02. We're here all year -- it's not just an Oscar site so don't abandon us if you're exhausted by Oscar shenanigans. There's only one more week of it, recapping this year's Oscars, filmbitching, and we'll close out the annual festivities with that Supporting Actress Smackdown we promised (yes, the one I flubbed that you've been impatient for). After that one eye returns to brand new movies and pinch of tv and the other to occasional trips back to favored oldies in A Year With Kate, Seasons of Bette, and Hit Me. »
- NATHANIEL R
3D space disaster movie wins six awards at Royal Opera House, including best director and best British film
It was a contest between two wildly different films – a 3D space disaster movie and an unflinching portrayal of 19th-century American slavery – and on paper it was the former, Gravity, which emerged as the biggest winner at the 2014 Bafta ceremony.
It won six awards, including best director and best British film. But 12 Years a Slave unquestionably picked up the biggest prize, best film, with Chiwetel Ejiofor named as best actor.
In a year when no one film swept the board, American Hustle also came away with three prizes.
Alfonso Cuarón was named best director and said you would not know it from his accent but he considered himself a part of the British film industry. He has lived in London for 13 years and joked: "I make a very good case for curbing immigration. »
- Mark Brown
If you haven’t heard about “Dumb Starbucks” it was a California “art gallery” that completely duplicated the look of a Starbucks, except it added “Dumb” to the Starbucks logo. It turns out the shop was a stunt by Comedy Central show Nathan for You, which parodies business improvement reality shows. I laughed when I saw it on the news, I can’t wait to see the episode.
Tom Cavanagh has joined the cast of the CW’s Flash pilot. He’ll play a physicist at S.T.A.R. labs named Harrison Wells. As far as I can find, there isn’t a DC Comics character with that name to hint as his future.
How is AMC celebrating African-American history month? By developing a Civil Rights drama. Bombingham is set in Birmingham, Alabama »
- Lyle Masaki
The walls of his rustic chic home, tucked away on a quiet wooded street in Studio City, are graced with framed black-and-white photographs of gorgeous leading men from a bygone era: Cary Grant, Clark Gable, Gregory Peck and Paul Newman, among them. In his living room, next to all the regal portraits, there is a snapshot of him and then-Sen. Barack Obama side by side at a 2006 Washington, D.C., press conference concerning the genocide in Darfur. The walls of George Clooney’s abode — once owned by Gable himself — speak volumes about the man who is at once a charismatic star craving legendary fame and someone who thinks beyond the borders of insular Hollywood.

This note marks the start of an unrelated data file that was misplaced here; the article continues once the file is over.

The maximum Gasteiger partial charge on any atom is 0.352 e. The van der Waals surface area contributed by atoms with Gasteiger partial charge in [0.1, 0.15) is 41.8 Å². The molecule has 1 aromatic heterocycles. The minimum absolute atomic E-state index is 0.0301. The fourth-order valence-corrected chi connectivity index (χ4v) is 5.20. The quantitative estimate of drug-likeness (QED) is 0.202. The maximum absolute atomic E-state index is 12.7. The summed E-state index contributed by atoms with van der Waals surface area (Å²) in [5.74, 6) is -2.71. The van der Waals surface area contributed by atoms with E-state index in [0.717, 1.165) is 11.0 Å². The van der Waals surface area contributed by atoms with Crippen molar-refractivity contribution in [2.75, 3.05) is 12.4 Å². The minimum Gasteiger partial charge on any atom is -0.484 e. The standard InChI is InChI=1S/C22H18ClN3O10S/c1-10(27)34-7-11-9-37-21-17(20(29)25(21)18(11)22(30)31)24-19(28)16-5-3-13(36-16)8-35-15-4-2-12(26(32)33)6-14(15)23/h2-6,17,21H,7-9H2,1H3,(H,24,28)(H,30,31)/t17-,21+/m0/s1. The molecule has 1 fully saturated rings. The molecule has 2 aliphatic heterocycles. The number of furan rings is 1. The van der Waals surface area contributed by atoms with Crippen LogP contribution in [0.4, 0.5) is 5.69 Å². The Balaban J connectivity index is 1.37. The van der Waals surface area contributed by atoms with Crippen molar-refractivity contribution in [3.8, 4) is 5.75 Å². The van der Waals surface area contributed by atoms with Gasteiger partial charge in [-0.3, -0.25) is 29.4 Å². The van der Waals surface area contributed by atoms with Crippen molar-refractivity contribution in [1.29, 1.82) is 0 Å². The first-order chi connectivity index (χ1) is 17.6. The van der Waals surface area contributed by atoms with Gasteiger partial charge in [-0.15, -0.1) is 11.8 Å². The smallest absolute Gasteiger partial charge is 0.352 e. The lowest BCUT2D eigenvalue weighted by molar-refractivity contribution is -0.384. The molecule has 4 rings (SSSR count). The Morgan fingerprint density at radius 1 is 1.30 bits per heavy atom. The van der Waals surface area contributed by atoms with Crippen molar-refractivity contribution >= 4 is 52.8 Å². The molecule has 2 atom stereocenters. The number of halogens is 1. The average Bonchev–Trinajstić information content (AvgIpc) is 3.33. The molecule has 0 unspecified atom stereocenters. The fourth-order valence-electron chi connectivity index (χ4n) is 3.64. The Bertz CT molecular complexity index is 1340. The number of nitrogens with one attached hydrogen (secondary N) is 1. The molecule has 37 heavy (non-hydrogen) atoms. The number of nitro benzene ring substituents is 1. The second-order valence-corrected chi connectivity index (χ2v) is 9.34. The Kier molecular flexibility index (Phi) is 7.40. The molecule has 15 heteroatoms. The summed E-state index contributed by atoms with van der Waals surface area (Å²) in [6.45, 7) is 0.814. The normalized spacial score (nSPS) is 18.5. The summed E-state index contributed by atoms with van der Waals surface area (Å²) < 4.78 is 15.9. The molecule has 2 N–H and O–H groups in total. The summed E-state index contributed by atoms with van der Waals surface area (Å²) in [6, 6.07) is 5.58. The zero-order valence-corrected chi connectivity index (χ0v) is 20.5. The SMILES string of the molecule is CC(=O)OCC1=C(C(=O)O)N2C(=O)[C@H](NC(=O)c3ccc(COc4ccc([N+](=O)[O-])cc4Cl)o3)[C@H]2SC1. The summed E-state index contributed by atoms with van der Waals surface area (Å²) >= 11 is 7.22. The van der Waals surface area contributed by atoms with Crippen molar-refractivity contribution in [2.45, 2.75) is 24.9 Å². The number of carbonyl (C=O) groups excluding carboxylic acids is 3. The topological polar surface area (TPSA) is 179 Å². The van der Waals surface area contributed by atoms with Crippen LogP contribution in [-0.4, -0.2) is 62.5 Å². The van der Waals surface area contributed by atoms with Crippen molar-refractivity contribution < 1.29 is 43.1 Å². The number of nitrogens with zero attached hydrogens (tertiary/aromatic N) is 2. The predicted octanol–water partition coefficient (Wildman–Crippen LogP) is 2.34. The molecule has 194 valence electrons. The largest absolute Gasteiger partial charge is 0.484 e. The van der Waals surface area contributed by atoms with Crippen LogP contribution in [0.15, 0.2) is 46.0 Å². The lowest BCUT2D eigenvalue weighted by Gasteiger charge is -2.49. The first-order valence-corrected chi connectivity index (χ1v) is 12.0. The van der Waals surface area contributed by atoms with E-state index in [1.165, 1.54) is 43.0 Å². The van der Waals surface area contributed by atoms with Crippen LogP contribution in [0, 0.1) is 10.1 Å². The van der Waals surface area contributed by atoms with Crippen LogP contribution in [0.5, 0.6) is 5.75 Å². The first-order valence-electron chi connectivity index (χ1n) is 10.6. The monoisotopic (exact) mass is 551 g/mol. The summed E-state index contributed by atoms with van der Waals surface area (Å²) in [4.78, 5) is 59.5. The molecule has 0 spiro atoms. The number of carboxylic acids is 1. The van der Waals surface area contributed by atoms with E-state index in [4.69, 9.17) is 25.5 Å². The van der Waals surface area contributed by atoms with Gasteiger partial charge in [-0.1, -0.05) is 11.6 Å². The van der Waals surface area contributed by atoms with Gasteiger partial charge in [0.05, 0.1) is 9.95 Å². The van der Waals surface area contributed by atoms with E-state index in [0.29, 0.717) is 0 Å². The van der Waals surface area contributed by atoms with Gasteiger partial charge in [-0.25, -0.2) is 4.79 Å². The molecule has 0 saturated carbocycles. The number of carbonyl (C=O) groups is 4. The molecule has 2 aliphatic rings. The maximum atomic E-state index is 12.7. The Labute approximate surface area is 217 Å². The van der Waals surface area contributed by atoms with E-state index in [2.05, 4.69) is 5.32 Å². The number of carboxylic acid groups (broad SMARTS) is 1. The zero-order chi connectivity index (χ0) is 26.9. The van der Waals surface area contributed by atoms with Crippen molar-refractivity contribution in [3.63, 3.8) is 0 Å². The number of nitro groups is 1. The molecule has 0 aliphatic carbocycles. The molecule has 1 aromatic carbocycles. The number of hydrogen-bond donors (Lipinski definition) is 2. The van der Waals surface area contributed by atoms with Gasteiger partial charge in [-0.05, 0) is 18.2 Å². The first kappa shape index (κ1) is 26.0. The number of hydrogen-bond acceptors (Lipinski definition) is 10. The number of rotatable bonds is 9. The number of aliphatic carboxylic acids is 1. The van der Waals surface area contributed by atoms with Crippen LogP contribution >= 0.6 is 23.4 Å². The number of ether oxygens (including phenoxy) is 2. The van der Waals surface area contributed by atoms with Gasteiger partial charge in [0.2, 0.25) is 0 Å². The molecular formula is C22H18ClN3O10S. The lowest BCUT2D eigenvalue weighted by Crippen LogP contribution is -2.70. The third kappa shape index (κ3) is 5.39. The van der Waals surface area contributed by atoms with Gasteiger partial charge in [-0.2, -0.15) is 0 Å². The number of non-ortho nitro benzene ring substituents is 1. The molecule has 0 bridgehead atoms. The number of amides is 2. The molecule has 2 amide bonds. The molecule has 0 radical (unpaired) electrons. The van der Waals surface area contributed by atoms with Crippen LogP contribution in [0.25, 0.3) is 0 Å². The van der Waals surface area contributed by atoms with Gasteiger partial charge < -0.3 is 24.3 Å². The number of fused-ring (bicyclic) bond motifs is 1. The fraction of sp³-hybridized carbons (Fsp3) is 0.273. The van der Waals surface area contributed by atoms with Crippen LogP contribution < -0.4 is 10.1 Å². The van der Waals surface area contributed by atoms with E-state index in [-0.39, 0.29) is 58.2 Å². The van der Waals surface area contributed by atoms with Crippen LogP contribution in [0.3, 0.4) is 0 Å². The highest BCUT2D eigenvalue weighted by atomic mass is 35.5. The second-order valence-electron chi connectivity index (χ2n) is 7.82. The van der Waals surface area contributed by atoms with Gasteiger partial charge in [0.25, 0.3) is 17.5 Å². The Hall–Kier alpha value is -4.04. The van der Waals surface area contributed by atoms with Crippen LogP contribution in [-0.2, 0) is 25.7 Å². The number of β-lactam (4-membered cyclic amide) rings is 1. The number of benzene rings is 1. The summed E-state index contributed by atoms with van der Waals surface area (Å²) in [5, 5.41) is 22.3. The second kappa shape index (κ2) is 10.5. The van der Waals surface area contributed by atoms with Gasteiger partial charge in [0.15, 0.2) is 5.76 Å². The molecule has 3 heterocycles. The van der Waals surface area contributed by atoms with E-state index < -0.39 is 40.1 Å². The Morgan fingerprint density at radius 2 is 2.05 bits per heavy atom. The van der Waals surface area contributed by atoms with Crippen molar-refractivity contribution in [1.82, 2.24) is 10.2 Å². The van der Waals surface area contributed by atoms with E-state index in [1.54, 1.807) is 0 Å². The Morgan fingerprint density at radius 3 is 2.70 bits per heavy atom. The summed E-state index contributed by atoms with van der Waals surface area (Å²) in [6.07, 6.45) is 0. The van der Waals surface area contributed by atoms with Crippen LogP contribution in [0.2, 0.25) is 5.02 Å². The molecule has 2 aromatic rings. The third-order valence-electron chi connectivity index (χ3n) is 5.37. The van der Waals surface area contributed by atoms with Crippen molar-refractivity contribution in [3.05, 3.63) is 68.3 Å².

Meet Citizen Clooney.
The 52-year-old actor-director-producer is among a small group of celebrities, including power couple Brad Pitt and Angelina Jolie, as well as Oprah, and Bono, who can shine a global camera on significant »
- Ramin Setoodeh
Maximilian Schell dead at 83: Best Actor Oscar winner for ‘Judgment at Nuremberg’ (photo: Maximilian Schell ca. 1960) Actor and filmmaker Maximilian Schell, best known for his Oscar-winning performance as the defense attorney in Stanley Kramer’s 1961 political drama Judgment at Nuremberg died at a hospital in Innsbruck, Austria, on February 1, 2014. According to his agent, Patricia Baumbauer, Schell died overnight following a "sudden and serious illness." Maximilian Schell was 83. Born on December 8, 1930, in Vienna, Maximilian Schell was the younger brother of future actor Carl Schell and Maria Schell, who would become an international film star in the 1950s (The Last Bridge, Gervaise, The Hanging Tree). Immy Schell, who would be featured in several television and film productions from the mid-’50s to the early ’90s, was born in 1935. Following Nazi Germany’s annexation of Austria in 1938, Schell’s parents, Swiss playwright Hermann Ferdinand Schell and Austrian stage actress Margarete Schell Noé, »
- Andre Soares